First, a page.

Crossing the causeway to St Michael’s Mount
Last Updated on 4th August 2020
I wanted to visit St Michael’s Mount in Cornwall as a consequence of seeing a photo of France’s Le Mont-Saint-Michel in Normandy. I was like – “Oh, that reminds me – we’ve got one of those tidal islands in the UK too!”
And so it was, while down in Cornwall on a week long holiday we made sure we added it to our “things to see” list. St Michael’s Mount is located just 4 miles drive to the east of Penzance and 9 miles south of St Ives. So if you’re staying at either then I thoroughly recommend visiting. Want to see our CORNWALL itinerary then here you go?!
Check the St Michael’s Mount opening times
Before you go you’ll want to time it right!
- Check the causeway opening and closing times so you can walk over to the island at low-tide (unless you simply want to take the boat over). The opening times shift by roughly 45-60 mins every day.
- Check the castle and grounds opening times (normally 10:30 – 17:00).
We managed number 1. OK but the castle and grounds had closed by the time we got there. On the day we visited in September the causeway opened at 18:25 and closed at 21:50. The causeway is exposed for around 2 hours either side of low water. Actually this worked out pretty well as as we could then stroll over to the island in the early evening. Then, afterwards sit ourselves down in the Goldophin Arms pub on the mainland overlooking the Mount to watch the sun set.
Stay local for the rest of 2020
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… but get there slightly earlier!
One tip is to get there slightly earlier than the advertised opening times. The times in the causeway calendar are for when the tide has completely parted and the causeway is dry to walk across. Arrive 15-20 minutes earlier and you’ll get to see the Mount fully cut off. Watch the stretch of water across the causeway narrow second after second.
Until finally it’s just a few metres wide and then in the blink of an eye the water has simply disappeared. Just like Moses parting The Red Sea. Many people take off their shoes and socks and paddle across when the water’s still 3-4 inches deep. For me visiting the Mount was all about that parting of the waters and we weren’t intending on staying 3.5h to await the returning tide at 21:50.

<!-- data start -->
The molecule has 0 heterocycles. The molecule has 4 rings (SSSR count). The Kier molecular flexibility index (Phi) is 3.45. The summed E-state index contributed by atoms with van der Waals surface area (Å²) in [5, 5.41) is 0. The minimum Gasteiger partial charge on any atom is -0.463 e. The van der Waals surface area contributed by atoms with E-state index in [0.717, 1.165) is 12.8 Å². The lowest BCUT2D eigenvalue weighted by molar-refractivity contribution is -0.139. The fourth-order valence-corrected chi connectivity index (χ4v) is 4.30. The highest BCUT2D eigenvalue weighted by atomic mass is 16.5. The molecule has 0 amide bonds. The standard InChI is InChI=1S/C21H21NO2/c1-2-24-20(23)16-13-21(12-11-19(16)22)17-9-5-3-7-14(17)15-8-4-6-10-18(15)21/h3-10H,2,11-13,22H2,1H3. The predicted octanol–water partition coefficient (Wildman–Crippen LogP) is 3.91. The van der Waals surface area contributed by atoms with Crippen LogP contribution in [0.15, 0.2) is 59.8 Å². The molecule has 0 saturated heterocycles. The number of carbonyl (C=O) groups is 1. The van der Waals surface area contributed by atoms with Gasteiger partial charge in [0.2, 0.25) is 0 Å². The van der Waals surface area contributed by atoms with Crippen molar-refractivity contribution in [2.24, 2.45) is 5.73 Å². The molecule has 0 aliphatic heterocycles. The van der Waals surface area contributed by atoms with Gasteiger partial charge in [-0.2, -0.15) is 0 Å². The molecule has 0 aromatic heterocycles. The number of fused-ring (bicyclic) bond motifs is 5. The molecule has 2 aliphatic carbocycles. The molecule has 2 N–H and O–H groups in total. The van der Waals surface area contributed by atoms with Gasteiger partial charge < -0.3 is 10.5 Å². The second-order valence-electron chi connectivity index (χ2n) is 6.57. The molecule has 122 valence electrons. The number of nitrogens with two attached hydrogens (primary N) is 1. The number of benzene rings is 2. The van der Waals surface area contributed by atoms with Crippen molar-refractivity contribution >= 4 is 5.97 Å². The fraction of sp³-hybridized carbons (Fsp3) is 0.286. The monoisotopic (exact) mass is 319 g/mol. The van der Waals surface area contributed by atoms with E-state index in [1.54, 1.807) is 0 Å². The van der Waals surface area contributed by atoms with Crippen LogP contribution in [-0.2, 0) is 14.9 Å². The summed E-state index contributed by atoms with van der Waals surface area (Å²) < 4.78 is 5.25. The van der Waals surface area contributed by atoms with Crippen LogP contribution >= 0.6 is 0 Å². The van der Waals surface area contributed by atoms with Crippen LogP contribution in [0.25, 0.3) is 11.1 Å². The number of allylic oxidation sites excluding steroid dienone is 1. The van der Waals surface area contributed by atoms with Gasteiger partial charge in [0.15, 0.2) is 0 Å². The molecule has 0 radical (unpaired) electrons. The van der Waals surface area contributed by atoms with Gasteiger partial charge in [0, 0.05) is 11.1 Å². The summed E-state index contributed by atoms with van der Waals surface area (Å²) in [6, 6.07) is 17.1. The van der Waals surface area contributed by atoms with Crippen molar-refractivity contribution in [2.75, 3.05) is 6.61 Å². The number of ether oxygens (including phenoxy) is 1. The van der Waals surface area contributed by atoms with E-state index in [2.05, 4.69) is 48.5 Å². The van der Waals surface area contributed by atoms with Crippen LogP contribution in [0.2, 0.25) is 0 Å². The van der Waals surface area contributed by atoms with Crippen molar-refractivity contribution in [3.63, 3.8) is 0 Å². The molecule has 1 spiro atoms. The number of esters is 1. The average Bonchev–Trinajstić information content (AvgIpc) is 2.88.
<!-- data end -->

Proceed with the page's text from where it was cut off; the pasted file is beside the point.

Get lucky and have the Causeway to yourself
If you want to take those majestic, moody shots without too many people in the way then time your visit wisely. As you might expect on a nice day there are ample people patiently waiting to walk across so you’ve got to be quick. A photographer friend of mine had full intentions to capture the “perfect” shot but when he saw the small “crowd” gathering he headed west to take a longer distance shot instead.
You don’t have to visit the castle and gardens
Your experience will be dictated by the tidal patterns when you visit. We walked across onto the island, around its small harbour wall and back along the causeway again. We simply couldn’t access the grounds or castle due to their 17:30 closing time. In fact not even the souvenir shop was open. However, that meant we could just “be” and enjoy the magnificence of the island and the causeway itself instead.
If you like taking part in more organised excursions then check out the three related trips below. Some of which include St Michael’s Mount. Others will show you the many beautiful spots nearby.
On the walk back across back to the mainland we could more fully appreciate the raised nature and permanence of the structure. With some of its cobbled blocks actually cemented in place. In the time it took us to walk the 2-3 minutes back along the Causeway the tide had moved much further out, revealing first seaweed clad rock pools and then almost instantly large expanses of rippled sand. Perfect for the local dog owners and holiday makers alike.
Stay to enjoy the view and maybe even sunset
Before you head off be sure to take a pit stop in the Godolphin Arms restaurant which overlooks St Michael’s Mount. We intended to stay for just a quick drink. But after snapping up one of the sunset terrace’s picnic tables it made more sense to stay. We’d timed it to enjoy both tasty locally caught fish ‘n’ chips and a glorious sunset.
In the summer months the sun sets way to the west of St Michael’s Mount. I imagine in the winter the sun would be setting almost behind it. Either way if you’re an avid photographer check out the Sun Calc website so you can see exactly where the sun will be at whatever time of the year.
So behold a wonderful setting, Mother Nature doing her thing and a tasty drink at this delightful location down in Cornwall.